As news of the often horrific plight of young girls and women in the South Asian sub-continent reaches a crescendo in the mainstream media, a new film that explores yet another aspect of the life of the South Asian girl is set to open this year’s London Asian Film Festival (LAFF).
‘Lakshmi’, directed by acclaimed filmmaker Nagesh Kukunoor, is an unflinching look at the horrors of sex-trafficking in India, where more than 50,000 girls disappear every year, most sold into prostitution and a majority of cases remaining unsolved.
The film will have its European premier at LAFF 1 June with director Kukunoor in attendance at the 16th edition of Europe’s oldest South Asian film festival.
‘Lakshmi’ is based on the real-life story of an impoverished 14-year-old girl kidnapped from her village in Andra Pradesh and forced into prostitution and who eventually testified in court against her traffickers.
The film stars singer-turned-actress Monali Thakur in the central role, as well as TV actor Ram Kapoor and Bollywood veteran Satish Kaushik.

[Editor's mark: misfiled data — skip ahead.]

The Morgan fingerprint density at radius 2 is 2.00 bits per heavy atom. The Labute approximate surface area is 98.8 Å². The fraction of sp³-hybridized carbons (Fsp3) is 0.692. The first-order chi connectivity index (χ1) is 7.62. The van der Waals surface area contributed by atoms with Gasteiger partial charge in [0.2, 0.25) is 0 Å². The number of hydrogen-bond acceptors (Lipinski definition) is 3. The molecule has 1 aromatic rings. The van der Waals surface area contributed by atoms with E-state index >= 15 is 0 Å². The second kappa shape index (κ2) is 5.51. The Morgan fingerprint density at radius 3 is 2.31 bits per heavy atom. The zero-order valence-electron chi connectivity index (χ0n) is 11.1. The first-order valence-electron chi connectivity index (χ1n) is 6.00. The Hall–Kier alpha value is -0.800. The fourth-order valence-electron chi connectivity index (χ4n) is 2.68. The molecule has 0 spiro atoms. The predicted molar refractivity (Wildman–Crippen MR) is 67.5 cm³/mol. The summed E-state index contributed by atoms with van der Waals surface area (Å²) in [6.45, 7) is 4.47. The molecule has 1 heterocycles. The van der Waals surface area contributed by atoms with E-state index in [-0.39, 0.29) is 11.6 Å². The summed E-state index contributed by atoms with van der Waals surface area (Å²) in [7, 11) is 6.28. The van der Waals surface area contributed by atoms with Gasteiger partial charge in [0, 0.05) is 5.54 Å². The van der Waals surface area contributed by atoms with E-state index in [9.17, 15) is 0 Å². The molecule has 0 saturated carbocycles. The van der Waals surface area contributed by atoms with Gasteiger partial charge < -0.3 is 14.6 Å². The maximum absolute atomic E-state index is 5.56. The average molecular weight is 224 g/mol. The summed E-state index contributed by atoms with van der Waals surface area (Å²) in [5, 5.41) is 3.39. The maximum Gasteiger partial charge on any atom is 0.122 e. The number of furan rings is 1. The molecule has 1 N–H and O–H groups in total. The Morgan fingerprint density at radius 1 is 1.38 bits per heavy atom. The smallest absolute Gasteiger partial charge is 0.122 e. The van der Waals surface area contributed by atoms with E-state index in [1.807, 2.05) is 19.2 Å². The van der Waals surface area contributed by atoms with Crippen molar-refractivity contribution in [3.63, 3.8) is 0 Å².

The film had its world premier in January at the prestigious Palm Springs International Film Festival 2014 where it won the Audience Award for ‘Best Narrative Feature’.
Director Kukunoor has been praised by critics and audiences alike for his unflinching portrayal of the horrors of child trafficking and sexual slavery in India.
The director, a US-qualified Chemical Engineer who burst on to the Bollywood scene with his self-financed first movie ‘Hyderabad Blues’, is renowned for his intense and deeply authentic directing style: he was reportedly accosted following a special screening in March in the Kamathipura ‘Red Light’ District of Mumbai with enraged sex-workers demanding that the producers hand over the man who plays the film’s brutal and malevolent pimp, not realizing that the role was played by the director himself.
‘Lakshmi’ will be screened at the Tricycle Theatre in London, Sunday 1 June at 3.00 pm.